Discount mulberry ipad cover Outlet bike rider wins in court over
ST. CATHARINES, Ont. Rick Eybel is breathing a lot easier these days.
The Niagara Falls man spent six months with more than $11,000 in fines hanging over his head after being stopped by police while riding his e bike last November.
was going about 20 km/h and approaching Morrison Street, and I noticed a blue car following me. It was an unmarked cop car. They are pretty easy to pick out.
put his lights on and pulled me over. The officer said I went through a red light. I said, I didn he said, is your pedal? tried to explain to the officer the plastic part to fix the pedal was on order and due any day. He even called the owner of the e bike store on his cellphone from the scene to confirm it.
The police officer didn care, Eybel said. He wasn interested in hearing from the e bike shop owner.
He handed Eybel four tickets.
just went to town on me, Eybel said. thought it was totally wrong.
real kicker came when he said, the way, your bike is getting towed. I had to pay impound $360 to get it back.
was left standing there by the side of the road and wondering why the heck he was doing this to me. was in more trouble than he realized.
When he went to traffic court in St. Catharines to find out the details on the charges, he learned the fines totalled more than $11,000.
went and got my disclosure, and I said to the court lady, this has to be wrong; it must be a typo, Eybel said. thought it has to be $1,000, not $11,000. I told her it was nuts. I was flipping through the papers like crazy and wondering what the heck I was going to do. largest fine, $10,000, was for not having insurance on a vehicle. There was another one for almost $1,000 for driving with a suspended licence. His licence was suspended in 2011 for unpaid fines, he said, and court documents confirmed.
Police also charged him with running a red light.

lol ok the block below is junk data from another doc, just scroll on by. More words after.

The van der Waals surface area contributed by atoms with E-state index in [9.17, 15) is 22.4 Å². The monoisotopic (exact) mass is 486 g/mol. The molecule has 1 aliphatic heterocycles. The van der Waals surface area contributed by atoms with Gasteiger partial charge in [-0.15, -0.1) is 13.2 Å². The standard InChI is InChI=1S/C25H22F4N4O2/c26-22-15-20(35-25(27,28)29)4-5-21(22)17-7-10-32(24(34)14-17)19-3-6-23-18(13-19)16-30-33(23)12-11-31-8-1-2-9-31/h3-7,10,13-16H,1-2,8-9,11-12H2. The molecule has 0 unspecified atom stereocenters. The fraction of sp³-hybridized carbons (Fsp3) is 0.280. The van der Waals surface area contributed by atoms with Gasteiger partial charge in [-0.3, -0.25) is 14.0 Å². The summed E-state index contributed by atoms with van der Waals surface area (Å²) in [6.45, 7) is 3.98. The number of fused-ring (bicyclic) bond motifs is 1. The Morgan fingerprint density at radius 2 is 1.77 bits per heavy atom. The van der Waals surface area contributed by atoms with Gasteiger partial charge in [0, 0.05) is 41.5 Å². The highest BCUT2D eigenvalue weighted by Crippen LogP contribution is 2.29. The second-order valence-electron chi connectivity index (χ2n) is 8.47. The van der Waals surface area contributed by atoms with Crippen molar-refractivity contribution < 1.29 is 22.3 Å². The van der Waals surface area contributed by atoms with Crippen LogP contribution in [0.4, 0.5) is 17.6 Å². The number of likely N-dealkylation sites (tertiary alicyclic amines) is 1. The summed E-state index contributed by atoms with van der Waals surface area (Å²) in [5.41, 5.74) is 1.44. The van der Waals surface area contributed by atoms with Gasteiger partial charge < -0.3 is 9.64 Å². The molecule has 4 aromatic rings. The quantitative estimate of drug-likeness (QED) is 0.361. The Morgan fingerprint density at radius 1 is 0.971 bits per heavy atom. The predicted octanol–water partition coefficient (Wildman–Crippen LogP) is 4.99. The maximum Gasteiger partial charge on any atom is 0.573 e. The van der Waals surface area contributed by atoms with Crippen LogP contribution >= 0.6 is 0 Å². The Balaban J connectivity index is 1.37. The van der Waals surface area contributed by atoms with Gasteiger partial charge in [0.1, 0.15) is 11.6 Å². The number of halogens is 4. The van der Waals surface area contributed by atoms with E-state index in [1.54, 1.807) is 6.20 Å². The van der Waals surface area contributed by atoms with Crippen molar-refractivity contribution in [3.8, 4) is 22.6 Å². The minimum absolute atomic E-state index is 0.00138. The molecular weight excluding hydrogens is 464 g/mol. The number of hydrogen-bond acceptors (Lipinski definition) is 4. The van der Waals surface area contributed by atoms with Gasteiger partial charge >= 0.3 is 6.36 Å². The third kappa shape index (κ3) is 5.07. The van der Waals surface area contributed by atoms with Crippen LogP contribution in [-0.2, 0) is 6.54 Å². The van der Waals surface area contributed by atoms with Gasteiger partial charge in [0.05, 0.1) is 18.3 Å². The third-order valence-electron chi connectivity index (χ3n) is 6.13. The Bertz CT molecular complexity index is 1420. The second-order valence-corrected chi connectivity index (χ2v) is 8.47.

officer just created all this havoc for me and then let the court sort it out, Eybel said. couldn believe it was happening.
went around to some lawyers. No lawyer wanted to touch it for less than $2,
000 and I didn qualify for legal aid because all the Crown wanted was three months probation. Two grand is a lot for me.
read the officer report, and I found all these discrepancies. He didn put that I was on Morrison Street and that I had an advanced green light. I didn think it was right for him to say it wasn an e bike because the pedal was broken. with a sworn statement from the owner of the e bike store that the pedal was on order when police stopped him, a binder full of paperwork and photos of the intersection and his e bike, Eybel represented himself in court. He ended up winning using his own homespun charm.
On June 1, Justice of the Peace Nancy Rogers Bain agreed with him and tossed all the charges except for one, failing to notify the Ministry of Transportation he had changed his address. That fine was for $75.
was nervous, Eybel said. was afraid I was going to get crucified. I not a lawyer, but I figured I was doing the right thing, and that would carry me through. I was going to stand up for myself. the justice initially gave her verdict, Eybel thought he had lost.
was using technical words, and I had to ask her what was happening, he said. looked at me and said she was dropping the charges.
was a relief. I was impressed with the judge. She helped me along. She said she wasn allowed to give me any advice, but she helped with the procedure and stuff like that. Highway Traffic Act does not classify e bikes as motorized vehicles. You don need a driver licence or insurance. The bike must have pedals and can go faster than 42 km/h. The driver must be at least 16 years of age and wearing a helmet.
Problems occur when someone removes the pedals. The e bike no longer conforms to the Highway Traffic Act definition of a power assisted bicycle.
The officer and the Crown believed that since the pedal was broken, the e bike was a motorized vehicle, in essence, a motorcycle and Eybel needed a licence and insurance. The justice disagreed.
respect the court and the decision in this matter, Const. Phil Gavin of the NRP said. would direct you to the Crown office for further comment. provincial prosecutor office directed inquiries to the Crown law office at the Ministry of the Attorney General in Toronto.
this matter is within the appeal review period, it would be inappropriate to comment further on this case, said Brendan Crawley, a spokesman for the ministry.
Ray Hunt, owner and operator of Scoot A Long Smart Transportation Solutions in Niagara Falls, has been selling e bikes for 14 years and was among those who consulted with the province when officials were rewriting sections of the Highway Safety Act to deal with e bikes in 2006.
He sold Eybel his e bike from his shop on Ferry Street. He was on the phone when Eybel was trying to convince the officer the parts for the pedal were indeed on order.
haven noticed any patterns with the police, Hunt said. think this was probably an isolated incident. often than not, conflicts occur with regular drivers, not the police, Hunt said. It can be a jungle out there.